Facts and Data

Official Unesco Page
Pontcysyllte Aqueduct & Canal

Basis Data:
Unesco World heritage since: 2009
Size of heritage: 105 ha
- Buffer zone: 4,145 ha

Longitude: -2,912°
Latitude: 52,970°


Situated in north-eastern Wales, the 18 kilometre long Pontcysyllte Aqueduct and Canal is a feat of civil engineering of the Industrial Revolution, completed in the early years of the 19th century. Covering a difficult geographical setting, the building of the canal required substantial, bold civil engineering solutions, especially as it was built without using locks. The aqueduct is a pioneering masterpiece of engineering and monumental metal architecture, conceived by the celebrated civil engineer Thomas Telford. The use of both cast and wrought iron in the aqueduct enabled the construction of arches that were light and d strong, producing an overall effect that is both monumental and elegant. The property is inscribed as a masterpiece of creative genius, and as a remarkable synthesis of expertise already acquired in Europe. It is also recognized as an innovative ensemble that inspired many projects all over the world.

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Pontcysyllte Aqueduct and Canal: A UNESCO World Heritage Site

The Pontcysyllte Aqueduct and Canal, located in the United Kingdom, is a remarkable engineering marvel that has been recognized as a UNESCO World Heritage site since 2009. Situated in the Wrexham County Borough, County of Denbighshire, Borough of Oswestry, and County of Shropshire, this historic site showcases the ingenuity and craftsmanship of the Industrial Revolution.


The construction of the Pontcysyllte Aqueduct and Canal began in 1795 and was completed in 1805. It was designed by the renowned civil engineer Thomas Telford and the canal engineer William Jessop. The purpose of this ambitious project was to connect the coalfields of Denbighshire and the industrial heartlands of England, facilitating the transportation of goods and raw materials.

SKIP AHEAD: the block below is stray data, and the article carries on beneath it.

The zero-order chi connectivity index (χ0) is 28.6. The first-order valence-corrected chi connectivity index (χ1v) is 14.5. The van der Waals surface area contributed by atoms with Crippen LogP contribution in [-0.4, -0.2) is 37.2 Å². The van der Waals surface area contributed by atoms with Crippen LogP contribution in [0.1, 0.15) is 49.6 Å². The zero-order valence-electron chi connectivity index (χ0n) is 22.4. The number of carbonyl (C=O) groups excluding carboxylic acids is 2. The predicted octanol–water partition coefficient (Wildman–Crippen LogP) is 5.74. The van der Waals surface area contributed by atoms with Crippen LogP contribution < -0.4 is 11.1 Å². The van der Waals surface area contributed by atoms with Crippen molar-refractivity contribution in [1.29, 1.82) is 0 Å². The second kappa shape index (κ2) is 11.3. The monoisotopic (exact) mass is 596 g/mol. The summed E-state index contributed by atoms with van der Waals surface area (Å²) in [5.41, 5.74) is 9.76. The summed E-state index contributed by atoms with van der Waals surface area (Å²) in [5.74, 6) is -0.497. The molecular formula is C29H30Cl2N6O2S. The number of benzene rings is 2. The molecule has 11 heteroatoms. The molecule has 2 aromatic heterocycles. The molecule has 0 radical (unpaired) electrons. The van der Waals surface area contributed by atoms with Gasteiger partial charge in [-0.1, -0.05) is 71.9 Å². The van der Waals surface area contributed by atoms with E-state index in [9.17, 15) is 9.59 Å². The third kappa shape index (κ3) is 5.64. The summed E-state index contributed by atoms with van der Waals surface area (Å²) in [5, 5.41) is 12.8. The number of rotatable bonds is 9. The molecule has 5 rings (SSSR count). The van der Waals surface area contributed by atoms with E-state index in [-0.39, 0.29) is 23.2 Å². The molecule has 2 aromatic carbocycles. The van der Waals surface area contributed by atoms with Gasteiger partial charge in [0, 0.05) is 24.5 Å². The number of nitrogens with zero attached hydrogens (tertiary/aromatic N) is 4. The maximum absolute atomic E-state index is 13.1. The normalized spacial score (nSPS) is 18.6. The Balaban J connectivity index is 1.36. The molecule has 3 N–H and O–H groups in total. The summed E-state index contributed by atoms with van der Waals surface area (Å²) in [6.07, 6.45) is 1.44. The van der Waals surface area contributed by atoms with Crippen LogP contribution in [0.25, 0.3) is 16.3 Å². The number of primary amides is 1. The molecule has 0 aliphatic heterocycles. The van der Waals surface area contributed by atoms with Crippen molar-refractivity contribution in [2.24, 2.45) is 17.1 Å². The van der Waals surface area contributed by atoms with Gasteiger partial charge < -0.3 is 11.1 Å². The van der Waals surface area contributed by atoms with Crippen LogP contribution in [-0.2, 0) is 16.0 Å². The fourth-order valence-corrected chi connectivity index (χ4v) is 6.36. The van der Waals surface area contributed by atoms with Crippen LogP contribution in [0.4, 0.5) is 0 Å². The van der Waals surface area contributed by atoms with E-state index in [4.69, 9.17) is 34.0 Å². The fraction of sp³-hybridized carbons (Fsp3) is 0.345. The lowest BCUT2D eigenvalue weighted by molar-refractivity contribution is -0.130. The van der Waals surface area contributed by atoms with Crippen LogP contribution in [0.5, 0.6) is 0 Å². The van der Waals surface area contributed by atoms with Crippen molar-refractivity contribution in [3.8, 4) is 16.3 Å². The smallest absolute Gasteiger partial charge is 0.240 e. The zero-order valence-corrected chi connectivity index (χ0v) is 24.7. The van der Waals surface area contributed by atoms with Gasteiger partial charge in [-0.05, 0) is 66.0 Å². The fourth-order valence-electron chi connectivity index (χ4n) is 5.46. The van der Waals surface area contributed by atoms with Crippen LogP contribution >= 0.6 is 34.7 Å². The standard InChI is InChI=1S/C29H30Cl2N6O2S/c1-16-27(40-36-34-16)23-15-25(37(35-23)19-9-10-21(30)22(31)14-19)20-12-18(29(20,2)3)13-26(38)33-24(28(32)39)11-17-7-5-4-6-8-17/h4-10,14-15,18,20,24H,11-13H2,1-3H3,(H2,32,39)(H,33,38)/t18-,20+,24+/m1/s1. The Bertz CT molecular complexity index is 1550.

The aqueduct itself is a masterpiece of engineering, spanning 307 meters (1,007 feet) across the River Dee Valley. It stands at a height of 38 meters (126 feet) and consists of a cast iron trough supported by 18 stone piers. The construction of such a structure at the time was a testament to the innovative techniques employed by Telford and Jessop.

The canal, which runs for 18 kilometers (11 miles), was an essential part of the transportation network during the Industrial Revolution. It allowed for the efficient movement of goods, particularly coal, between the rural areas of Wales and the industrial centers of England. The canal's locks, bridges, and tunnels are all examples of the impressive engineering achievements of the time.

Current State

Today, the Pontcysyllte Aqueduct and Canal continue to be a vital part of the region's heritage and a popular tourist attraction. The aqueduct, with its breathtaking views of the surrounding countryside, attracts visitors from all over the world. It is possible to walk or boat across the aqueduct, providing a unique and thrilling experience.

The canal, although no longer used for commercial purposes, is still navigable and offers recreational opportunities for boaters and walkers. The towpath alongside the canal provides a scenic route for hikers and cyclists, allowing them to appreciate the beauty of the landscape and the historical significance of the site.

The site is well-maintained, with regular inspections and maintenance work carried out to ensure its preservation. Efforts are made to protect the aqueduct and canal from any potential threats, such as erosion or damage caused by extreme weather conditions.

Furthermore, the local communities surrounding the Pontcysyllte Aqueduct and Canal actively engage in promoting and preserving this UNESCO World Heritage site. They organize events, exhibitions, and educational programs to raise awareness about its historical importance and to celebrate its cultural significance.

In conclusion, the Pontcysyllte Aqueduct and Canal is a remarkable testament to the engineering achievements of the Industrial Revolution. Its historical significance, combined with its stunning natural surroundings, makes it a must-visit destination for those interested in the rich heritage of the United Kingdom.